As Philosopher Richard Swinburne of Oxford University has put it – we have a choice before us provided by discoveries in Physics – whether we believe that one God created the universe or that multiple unknowable and unknown universes sprang into existence from nothing and we happen to be occupying the only one which is precisely tuned to make our life possible.  He says:  “to postulate a trillion-trillion other universes, rather than one God, in order to explain the orderliness of our universe, seems the height of irrationality”

So as always with the gospel, we are left to make a choice.  A choice between belief on the one hand in a cold universe which springs out of nothing to no purpose and accidentally produces everything that we see around us (including all the world’s unnecessary beauty) a cold universe which then moves relentlessly towards its own destruction which will end in pointlessness and make everything that we or our race may achieve totally futile.

And on the other hand a universe created by a person who loves us so much that he was willing to become one of us in poverty and suffering to be born in a stable in an unimportant village on the fringes of the Roman Empire on an unimportant planet in our rather minor solar system 2000 years ago.  A being who in what he said and did continues the work of Creation by shedding the light of his salvation into our lives and enabling those of us who have been made in his image to become sons and daughters of God.  A person who has set the whole universe on a journey to a destination.  A journey on which we are all travelling.  A being who makes sense of all we experience of the universe and gives eternal meaning and significance to our lives.

The choice is yours and mine.

For as John Betjeman wrote in his poem ‘Christmas’;

“And is it true? And is it true?

This most tremendous tale of all

Seen in a stained glass window’s hue,

A Baby in an ox’s stall

The Maker of the stars and sea

Become a child on earth for me?


And is it true?  For if it is

No loving fingers tying strings

Around those tissued fripperies

The sweet and silly Christmas things

Bath salts and inexpensive scent

And hideous tie so kindly meant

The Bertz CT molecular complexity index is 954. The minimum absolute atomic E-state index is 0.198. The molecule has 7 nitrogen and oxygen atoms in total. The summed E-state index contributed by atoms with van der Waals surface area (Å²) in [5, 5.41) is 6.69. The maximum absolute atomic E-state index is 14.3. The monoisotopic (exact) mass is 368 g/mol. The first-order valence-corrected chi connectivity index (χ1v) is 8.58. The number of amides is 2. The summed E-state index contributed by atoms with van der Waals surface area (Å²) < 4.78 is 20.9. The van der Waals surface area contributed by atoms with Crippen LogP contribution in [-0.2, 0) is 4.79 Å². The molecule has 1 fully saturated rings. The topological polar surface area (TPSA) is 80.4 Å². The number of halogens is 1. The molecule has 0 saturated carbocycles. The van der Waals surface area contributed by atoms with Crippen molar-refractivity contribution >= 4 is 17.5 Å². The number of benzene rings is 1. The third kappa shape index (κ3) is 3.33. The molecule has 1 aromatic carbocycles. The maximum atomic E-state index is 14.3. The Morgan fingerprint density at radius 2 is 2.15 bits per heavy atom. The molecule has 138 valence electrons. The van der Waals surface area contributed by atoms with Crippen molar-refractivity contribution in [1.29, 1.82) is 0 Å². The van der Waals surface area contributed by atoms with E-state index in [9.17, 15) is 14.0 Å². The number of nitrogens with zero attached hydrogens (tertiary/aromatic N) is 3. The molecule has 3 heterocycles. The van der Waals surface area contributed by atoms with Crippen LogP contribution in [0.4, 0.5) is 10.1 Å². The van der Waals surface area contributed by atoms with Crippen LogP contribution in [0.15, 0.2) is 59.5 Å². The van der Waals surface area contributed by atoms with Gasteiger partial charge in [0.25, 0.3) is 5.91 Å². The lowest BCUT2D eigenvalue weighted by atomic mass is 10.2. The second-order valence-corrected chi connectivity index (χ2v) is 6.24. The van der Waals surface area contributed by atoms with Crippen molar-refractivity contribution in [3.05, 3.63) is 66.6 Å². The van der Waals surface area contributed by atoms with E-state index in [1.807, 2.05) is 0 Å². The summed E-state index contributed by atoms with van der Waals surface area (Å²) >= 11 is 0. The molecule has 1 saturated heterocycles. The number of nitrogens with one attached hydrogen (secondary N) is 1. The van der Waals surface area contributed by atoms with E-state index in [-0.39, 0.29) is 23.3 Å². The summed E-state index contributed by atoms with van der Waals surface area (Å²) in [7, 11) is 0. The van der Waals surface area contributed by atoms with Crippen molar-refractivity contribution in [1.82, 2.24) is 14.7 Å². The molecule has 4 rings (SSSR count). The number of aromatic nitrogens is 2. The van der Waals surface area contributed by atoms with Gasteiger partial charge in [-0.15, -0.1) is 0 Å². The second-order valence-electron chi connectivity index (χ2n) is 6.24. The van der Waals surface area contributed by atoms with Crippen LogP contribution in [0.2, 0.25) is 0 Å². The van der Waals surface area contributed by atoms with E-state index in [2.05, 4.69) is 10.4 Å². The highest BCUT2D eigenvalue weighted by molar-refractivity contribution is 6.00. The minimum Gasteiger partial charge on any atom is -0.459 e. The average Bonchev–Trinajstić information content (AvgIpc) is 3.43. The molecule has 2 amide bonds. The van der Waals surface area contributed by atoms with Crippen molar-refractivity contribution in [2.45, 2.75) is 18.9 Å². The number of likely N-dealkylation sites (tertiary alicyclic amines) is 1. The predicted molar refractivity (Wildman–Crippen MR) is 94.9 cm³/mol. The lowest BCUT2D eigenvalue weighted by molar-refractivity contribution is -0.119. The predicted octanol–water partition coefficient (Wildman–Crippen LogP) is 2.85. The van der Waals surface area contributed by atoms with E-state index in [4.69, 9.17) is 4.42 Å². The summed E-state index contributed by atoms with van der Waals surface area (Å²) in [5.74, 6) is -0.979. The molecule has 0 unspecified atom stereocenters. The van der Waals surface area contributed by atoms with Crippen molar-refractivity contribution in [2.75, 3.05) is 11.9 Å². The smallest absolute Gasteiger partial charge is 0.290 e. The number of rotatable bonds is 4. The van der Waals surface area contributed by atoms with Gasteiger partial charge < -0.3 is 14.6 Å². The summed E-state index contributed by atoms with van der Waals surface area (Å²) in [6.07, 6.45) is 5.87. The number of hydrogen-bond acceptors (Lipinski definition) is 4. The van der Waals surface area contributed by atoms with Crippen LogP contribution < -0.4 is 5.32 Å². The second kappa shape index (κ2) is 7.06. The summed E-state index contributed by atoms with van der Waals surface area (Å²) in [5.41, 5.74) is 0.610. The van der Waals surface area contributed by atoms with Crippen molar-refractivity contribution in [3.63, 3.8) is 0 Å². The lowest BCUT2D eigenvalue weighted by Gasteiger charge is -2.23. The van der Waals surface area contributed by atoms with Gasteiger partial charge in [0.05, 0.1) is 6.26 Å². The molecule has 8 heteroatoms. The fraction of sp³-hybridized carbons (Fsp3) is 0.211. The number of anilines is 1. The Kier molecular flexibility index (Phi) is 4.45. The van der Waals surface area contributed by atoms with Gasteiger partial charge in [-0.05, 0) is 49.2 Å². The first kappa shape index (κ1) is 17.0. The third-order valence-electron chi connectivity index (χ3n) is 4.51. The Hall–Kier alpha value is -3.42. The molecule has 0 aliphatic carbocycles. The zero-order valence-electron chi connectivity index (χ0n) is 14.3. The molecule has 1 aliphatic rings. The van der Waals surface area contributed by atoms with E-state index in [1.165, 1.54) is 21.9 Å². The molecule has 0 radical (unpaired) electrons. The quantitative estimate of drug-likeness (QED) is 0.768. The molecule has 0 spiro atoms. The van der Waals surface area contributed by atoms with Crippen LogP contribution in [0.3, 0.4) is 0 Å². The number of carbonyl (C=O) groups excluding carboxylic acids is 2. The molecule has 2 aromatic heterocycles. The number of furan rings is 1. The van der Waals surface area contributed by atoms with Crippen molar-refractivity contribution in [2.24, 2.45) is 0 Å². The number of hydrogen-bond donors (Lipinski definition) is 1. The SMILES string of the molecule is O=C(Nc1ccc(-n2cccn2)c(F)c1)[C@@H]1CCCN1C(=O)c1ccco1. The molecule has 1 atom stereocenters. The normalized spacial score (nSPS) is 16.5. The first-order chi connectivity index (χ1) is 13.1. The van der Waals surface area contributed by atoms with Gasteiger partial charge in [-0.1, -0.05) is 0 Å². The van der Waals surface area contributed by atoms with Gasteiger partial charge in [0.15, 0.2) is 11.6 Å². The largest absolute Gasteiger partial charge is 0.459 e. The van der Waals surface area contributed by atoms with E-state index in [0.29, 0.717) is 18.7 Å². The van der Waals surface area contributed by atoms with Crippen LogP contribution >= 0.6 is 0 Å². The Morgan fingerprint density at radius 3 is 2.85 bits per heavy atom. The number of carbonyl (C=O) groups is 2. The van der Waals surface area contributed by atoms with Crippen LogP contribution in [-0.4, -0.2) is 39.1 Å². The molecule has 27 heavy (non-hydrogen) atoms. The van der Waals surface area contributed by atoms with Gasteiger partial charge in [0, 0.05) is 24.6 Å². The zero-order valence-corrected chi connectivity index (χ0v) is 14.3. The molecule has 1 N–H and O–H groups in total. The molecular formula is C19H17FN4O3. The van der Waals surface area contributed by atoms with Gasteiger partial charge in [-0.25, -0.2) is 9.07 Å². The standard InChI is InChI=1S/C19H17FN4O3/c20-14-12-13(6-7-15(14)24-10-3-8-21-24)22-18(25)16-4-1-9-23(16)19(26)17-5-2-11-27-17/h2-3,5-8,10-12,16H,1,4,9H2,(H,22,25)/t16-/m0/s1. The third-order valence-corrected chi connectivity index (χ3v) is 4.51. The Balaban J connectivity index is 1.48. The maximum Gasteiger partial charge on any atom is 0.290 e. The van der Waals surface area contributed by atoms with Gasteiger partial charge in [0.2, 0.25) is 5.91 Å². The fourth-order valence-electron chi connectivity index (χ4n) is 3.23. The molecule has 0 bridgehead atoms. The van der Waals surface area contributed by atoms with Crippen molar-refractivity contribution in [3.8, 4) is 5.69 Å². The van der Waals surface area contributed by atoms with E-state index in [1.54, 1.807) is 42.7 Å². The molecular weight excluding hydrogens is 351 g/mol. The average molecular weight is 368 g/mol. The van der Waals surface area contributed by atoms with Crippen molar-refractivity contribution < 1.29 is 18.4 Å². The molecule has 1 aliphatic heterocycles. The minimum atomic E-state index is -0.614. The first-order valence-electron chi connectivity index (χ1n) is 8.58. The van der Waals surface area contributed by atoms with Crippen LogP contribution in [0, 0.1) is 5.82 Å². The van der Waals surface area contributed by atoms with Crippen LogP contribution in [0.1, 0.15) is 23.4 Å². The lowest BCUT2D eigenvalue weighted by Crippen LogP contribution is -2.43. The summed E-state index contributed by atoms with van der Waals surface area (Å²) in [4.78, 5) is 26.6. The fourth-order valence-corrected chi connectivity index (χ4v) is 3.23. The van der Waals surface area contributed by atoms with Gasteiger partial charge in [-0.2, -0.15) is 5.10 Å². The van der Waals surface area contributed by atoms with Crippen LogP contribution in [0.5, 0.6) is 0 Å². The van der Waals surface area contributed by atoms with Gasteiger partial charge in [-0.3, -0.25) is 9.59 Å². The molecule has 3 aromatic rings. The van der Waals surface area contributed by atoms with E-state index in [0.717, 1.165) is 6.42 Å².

No love that in a family dwells

No carolling in frosty air

Nor all the steeple shaking bells

Can with this single truth compare

That God was Man in Palestine

And lives today in bread and wine


John 1;1-18

1 In the beginning was the Word, and the Word was with God, and the Word was God. He was in the beginning with God. All things came into being through him, and without him not one thing came into being. What has come into being in him was life, and the life was the light of all people. The light shines in the darkness, and the darkness did not overcome it. 

There was a man sent from God, whose name was John. He came as a witness to testify to the light, so that all might believe through him. He himself was not the light, but he came to testify to the light. The true light, which enlightens everyone, was coming into the world.

10 He was in the world, and the world came into being through him; yet the world did not know him. 11 He came to what was his own, and his own people did not accept him. 12 But to all who received him, who believed in his name, he gave power to become children of God, 13 who were born, not of blood or of the will of the flesh or of the will of man, but of God. 

14 And the Word became flesh and lived among us, and we have seen his glory, the glory as of a father’s only son, full of grace and truth. 15 (John testified to him and cried out, “This was he of whom I said, ‘He who comes after me ranks ahead of me because he was before me.’ ”) 16 From his fullness we have all received, grace upon grace. 17 The law indeed was given through Moses; grace and truth came through Jesus Christ. 18 No one has ever seen God. It is God the only Son, who is close to the Father’s heart, who has made him known. 

 The Holy Bible: New Revised Standard Version. (1989). (Jn 1:1–18). Nashville: Thomas Nelson Publishers.


This entry was posted in Christmas, Sermons. Bookmark the permalink.